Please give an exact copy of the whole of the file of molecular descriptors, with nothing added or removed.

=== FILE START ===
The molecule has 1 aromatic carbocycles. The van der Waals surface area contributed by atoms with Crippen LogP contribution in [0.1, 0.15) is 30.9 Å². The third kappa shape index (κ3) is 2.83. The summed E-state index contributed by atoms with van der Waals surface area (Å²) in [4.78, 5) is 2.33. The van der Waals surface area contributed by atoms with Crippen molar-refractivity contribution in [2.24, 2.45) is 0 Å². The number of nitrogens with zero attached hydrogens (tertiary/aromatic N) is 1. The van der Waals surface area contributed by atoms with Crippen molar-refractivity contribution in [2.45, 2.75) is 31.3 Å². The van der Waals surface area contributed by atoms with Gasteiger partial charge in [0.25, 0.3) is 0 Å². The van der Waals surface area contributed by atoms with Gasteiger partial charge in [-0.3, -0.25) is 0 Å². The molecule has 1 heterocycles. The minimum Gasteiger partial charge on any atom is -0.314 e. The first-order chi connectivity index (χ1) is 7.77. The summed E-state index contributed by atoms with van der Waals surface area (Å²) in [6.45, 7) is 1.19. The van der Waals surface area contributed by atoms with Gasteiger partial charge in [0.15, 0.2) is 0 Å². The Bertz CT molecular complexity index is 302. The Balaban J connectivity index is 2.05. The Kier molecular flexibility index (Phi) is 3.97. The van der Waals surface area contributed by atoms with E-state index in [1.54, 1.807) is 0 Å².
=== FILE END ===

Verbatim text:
The molecule has 1 aromatic carbocycles. The van der Waals surface area contributed by atoms with Crippen LogP contribution in [0.1, 0.15) is 30.9 Å². The third kappa shape index (κ3) is 2.83. The summed E-state index contributed by atoms with van der Waals surface area (Å²) in [4.78, 5) is 2.33. The van der Waals surface area contributed by atoms with Crippen molar-refractivity contribution in [2.24, 2.45) is 0 Å². The number of nitrogens with zero attached hydrogens (tertiary/aromatic N) is 1. The van der Waals surface area contributed by atoms with Crippen molar-refractivity contribution in [2.45, 2.75) is 31.3 Å². The van der Waals surface area contributed by atoms with Gasteiger partial charge in [0.25, 0.3) is 0 Å². The van der Waals surface area contributed by atoms with Gasteiger partial charge in [-0.3, -0.25) is 0 Å². The molecule has 1 heterocycles. The minimum Gasteiger partial charge on any atom is -0.314 e. The first-order chi connectivity index (χ1) is 7.77. The summed E-state index contributed by atoms with van der Waals surface area (Å²) in [6.45, 7) is 1.19. The van der Waals surface area contributed by atoms with Gasteiger partial charge in [0.15, 0.2) is 0 Å². The Bertz CT molecular complexity index is 302. The Balaban J connectivity index is 2.05. The Kier molecular flexibility index (Phi) is 3.97. The van der Waals surface area contributed by atoms with E-state index in [1.54, 1.807) is 0 Å².